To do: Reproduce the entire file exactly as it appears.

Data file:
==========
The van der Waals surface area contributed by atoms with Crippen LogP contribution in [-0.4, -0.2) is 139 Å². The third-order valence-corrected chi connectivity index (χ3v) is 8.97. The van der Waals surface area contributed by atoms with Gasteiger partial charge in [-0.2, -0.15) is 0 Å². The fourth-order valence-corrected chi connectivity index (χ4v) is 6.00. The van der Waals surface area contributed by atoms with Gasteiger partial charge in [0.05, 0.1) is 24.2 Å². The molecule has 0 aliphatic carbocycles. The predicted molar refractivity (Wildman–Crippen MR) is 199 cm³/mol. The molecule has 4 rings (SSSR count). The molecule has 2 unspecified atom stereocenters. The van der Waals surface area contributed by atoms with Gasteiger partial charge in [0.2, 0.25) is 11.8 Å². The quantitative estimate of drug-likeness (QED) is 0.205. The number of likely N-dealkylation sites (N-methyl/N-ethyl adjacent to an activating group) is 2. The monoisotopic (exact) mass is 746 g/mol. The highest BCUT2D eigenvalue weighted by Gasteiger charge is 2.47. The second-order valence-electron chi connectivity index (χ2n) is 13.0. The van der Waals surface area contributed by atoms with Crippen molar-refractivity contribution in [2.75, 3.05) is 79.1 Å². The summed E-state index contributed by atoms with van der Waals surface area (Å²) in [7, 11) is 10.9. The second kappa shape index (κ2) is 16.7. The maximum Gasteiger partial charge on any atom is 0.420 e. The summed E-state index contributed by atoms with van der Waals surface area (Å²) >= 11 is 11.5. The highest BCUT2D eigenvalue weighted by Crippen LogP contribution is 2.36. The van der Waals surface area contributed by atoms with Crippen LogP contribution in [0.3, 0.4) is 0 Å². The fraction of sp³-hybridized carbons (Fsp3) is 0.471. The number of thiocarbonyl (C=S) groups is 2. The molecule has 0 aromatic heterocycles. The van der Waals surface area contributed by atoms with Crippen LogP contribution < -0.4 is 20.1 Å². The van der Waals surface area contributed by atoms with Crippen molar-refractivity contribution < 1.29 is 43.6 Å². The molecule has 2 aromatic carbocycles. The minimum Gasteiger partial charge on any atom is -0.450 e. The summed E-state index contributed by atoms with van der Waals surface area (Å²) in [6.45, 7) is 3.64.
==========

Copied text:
The van der Waals surface area contributed by atoms with Crippen LogP contribution in [-0.4, -0.2) is 139 Å². The third-order valence-corrected chi connectivity index (χ3v) is 8.97. The van der Waals surface area contributed by atoms with Gasteiger partial charge in [-0.2, -0.15) is 0 Å². The fourth-order valence-corrected chi connectivity index (χ4v) is 6.00. The van der Waals surface area contributed by atoms with Gasteiger partial charge in [0.05, 0.1) is 24.2 Å². The molecule has 0 aliphatic carbocycles. The predicted molar refractivity (Wildman–Crippen MR) is 199 cm³/mol. The molecule has 4 rings (SSSR count). The molecule has 2 unspecified atom stereocenters. The van der Waals surface area contributed by atoms with Gasteiger partial charge in [0.2, 0.25) is 11.8 Å². The quantitative estimate of drug-likeness (QED) is 0.205. The number of likely N-dealkylation sites (N-methyl/N-ethyl adjacent to an activating group) is 2. The monoisotopic (exact) mass is 746 g/mol. The highest BCUT2D eigenvalue weighted by Gasteiger charge is 2.47. The second-order valence-electron chi connectivity index (χ2n) is 13.0. The van der Waals surface area contributed by atoms with Crippen molar-refractivity contribution in [2.75, 3.05) is 79.1 Å². The summed E-state index contributed by atoms with van der Waals surface area (Å²) in [7, 11) is 10.9. The second kappa shape index (κ2) is 16.7. The maximum Gasteiger partial charge on any atom is 0.420 e. The summed E-state index contributed by atoms with van der Waals surface area (Å²) >= 11 is 11.5. The highest BCUT2D eigenvalue weighted by Crippen LogP contribution is 2.36. The van der Waals surface area contributed by atoms with Crippen LogP contribution in [0.3, 0.4) is 0 Å². The fraction of sp³-hybridized carbons (Fsp3) is 0.471. The number of thiocarbonyl (C=S) groups is 2. The molecule has 0 aromatic heterocycles. The van der Waals surface area contributed by atoms with Crippen LogP contribution < -0.4 is 20.1 Å². The van der Waals surface area contributed by atoms with Crippen molar-refractivity contribution < 1.29 is 43.6 Å². The molecule has 2 aromatic carbocycles. The minimum Gasteiger partial charge on any atom is -0.450 e. The summed E-state index contributed by atoms with van der Waals surface area (Å²) in [6.45, 7) is 3.64.